Center Assistant Professor Dr. Laura Cabrera and co-authors Hayden M. K. Boyce, MD, Rachel McKenzie, and Robyn Bluhm, PhD, have an article in the August 2018 issue of Neurosurgical Focus. “Conflicts of interest and industry professional relationships in psychiatric neurosurgery: a comparative literature review” stems from the authors’ Science and Society at State (S3) project, “Psychiatric Interventions: Values and Public Attitudes.”
Abstract: Objective: The research required to establish that psychiatric treatments are effective often depends on collaboration between academic clinical researchers and industry. Some of the goals of clinical practice and those of commercial developers of psychiatric therapies overlap, such as developing safe and effective treatments. However, there might also be incompatible goals; physicians aim to provide the best care they can to their patients, whereas the medical industry ultimately aims to develop therapies that are commercially successful. In some cases, however, clinical research may be aiming both at improved patient care and commercial success. It is in these cases that a conflict of interest (COI) arises. The goal of this study was to identify differences and commonalities regarding COIs between 2 kinds of somatic psychiatric interventions: pharmacological and neurosurgical.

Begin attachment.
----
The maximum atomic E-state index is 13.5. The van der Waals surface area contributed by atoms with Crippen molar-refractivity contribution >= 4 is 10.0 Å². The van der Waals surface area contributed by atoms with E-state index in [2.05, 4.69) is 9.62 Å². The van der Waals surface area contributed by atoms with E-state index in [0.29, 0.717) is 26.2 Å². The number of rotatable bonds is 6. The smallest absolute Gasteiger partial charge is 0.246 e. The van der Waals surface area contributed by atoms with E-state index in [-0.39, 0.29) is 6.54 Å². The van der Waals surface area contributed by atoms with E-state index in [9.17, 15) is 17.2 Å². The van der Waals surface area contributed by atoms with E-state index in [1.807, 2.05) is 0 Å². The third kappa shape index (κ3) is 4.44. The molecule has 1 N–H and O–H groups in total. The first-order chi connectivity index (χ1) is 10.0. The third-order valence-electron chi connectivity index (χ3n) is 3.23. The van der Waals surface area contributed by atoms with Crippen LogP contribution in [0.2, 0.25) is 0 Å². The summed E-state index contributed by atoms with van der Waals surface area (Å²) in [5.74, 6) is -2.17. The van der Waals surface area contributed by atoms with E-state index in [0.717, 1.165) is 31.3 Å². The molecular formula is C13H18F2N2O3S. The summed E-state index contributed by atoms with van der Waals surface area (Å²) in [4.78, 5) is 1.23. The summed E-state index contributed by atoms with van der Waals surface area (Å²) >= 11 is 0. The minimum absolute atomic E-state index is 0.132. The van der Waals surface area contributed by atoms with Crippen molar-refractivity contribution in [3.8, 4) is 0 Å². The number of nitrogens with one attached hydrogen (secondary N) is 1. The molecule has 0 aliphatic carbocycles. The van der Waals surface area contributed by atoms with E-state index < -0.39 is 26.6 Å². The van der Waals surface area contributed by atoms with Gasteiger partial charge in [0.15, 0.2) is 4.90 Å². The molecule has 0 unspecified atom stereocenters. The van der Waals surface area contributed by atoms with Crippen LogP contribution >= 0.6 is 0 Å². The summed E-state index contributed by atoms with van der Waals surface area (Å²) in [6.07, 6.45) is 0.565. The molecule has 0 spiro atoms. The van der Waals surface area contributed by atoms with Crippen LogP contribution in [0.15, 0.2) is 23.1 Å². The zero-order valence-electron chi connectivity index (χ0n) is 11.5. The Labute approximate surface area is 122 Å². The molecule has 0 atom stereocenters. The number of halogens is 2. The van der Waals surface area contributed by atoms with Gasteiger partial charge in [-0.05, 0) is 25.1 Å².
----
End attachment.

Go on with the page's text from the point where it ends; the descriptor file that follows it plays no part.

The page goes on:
The full text is available online via Journal of Neurosurgery (MSU Library or other institutional access may be required to view this article).
To learn more about this study, listen to Laura Cabrera, Robyn Bluhm, and Rachel McKenzie on the Center’s podcast, No Easy Answers in Bioethics: Public Perception of Psychiatric Interventions: Cabrera, Bluhm, and McKenzie – Episode 5.